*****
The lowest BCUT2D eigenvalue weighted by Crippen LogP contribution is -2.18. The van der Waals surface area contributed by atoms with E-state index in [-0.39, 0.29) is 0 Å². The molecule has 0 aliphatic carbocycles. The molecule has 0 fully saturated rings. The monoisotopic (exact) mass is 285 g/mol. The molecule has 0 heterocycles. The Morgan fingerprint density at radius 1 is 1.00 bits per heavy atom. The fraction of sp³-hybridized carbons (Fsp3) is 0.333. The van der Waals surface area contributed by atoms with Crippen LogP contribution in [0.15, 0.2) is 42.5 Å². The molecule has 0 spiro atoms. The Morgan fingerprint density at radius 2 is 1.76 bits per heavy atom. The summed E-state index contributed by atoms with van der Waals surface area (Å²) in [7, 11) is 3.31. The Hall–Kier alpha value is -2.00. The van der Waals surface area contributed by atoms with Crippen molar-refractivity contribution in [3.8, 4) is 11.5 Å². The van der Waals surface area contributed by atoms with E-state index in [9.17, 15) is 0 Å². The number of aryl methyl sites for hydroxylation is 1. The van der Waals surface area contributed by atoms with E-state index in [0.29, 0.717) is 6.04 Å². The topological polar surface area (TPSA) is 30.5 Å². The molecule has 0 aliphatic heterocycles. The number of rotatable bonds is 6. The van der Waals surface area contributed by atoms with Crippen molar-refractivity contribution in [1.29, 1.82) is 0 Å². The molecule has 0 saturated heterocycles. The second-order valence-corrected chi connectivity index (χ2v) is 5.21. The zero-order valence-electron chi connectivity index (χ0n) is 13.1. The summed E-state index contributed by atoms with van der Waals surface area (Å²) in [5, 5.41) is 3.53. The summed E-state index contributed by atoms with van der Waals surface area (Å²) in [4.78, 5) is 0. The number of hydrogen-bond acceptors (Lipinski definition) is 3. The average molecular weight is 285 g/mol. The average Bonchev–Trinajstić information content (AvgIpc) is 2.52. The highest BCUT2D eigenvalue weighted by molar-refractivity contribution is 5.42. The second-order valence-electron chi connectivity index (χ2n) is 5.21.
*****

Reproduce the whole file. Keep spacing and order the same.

The lowest BCUT2D eigenvalue weighted by Crippen LogP contribution is -2.18. The van der Waals surface area contributed by atoms with E-state index in [-0.39, 0.29) is 0 Å². The molecule has 0 aliphatic carbocycles. The molecule has 0 fully saturated rings. The monoisotopic (exact) mass is 285 g/mol. The molecule has 0 heterocycles. The Morgan fingerprint density at radius 1 is 1.00 bits per heavy atom. The fraction of sp³-hybridized carbons (Fsp3) is 0.333. The van der Waals surface area contributed by atoms with Crippen LogP contribution in [0.15, 0.2) is 42.5 Å². The molecule has 0 spiro atoms. The Morgan fingerprint density at radius 2 is 1.76 bits per heavy atom. The summed E-state index contributed by atoms with van der Waals surface area (Å²) in [7, 11) is 3.31. The Hall–Kier alpha value is -2.00. The van der Waals surface area contributed by atoms with Crippen molar-refractivity contribution in [3.8, 4) is 11.5 Å². The van der Waals surface area contributed by atoms with E-state index in [9.17, 15) is 0 Å². The number of aryl methyl sites for hydroxylation is 1. The van der Waals surface area contributed by atoms with E-state index in [0.29, 0.717) is 6.04 Å². The topological polar surface area (TPSA) is 30.5 Å². The molecule has 0 aliphatic heterocycles. The number of rotatable bonds is 6. The van der Waals surface area contributed by atoms with Crippen molar-refractivity contribution in [1.29, 1.82) is 0 Å². The molecule has 0 saturated heterocycles. The second-order valence-corrected chi connectivity index (χ2v) is 5.21. The zero-order valence-electron chi connectivity index (χ0n) is 13.1. The summed E-state index contributed by atoms with van der Waals surface area (Å²) in [5, 5.41) is 3.53. The summed E-state index contributed by atoms with van der Waals surface area (Å²) in [4.78, 5) is 0. The number of hydrogen-bond acceptors (Lipinski definition) is 3. The average molecular weight is 285 g/mol. The average Bonchev–Trinajstić information content (AvgIpc) is 2.52. The highest BCUT2D eigenvalue weighted by molar-refractivity contribution is 5.42. The second-order valence-electron chi connectivity index (χ2n) is 5.21.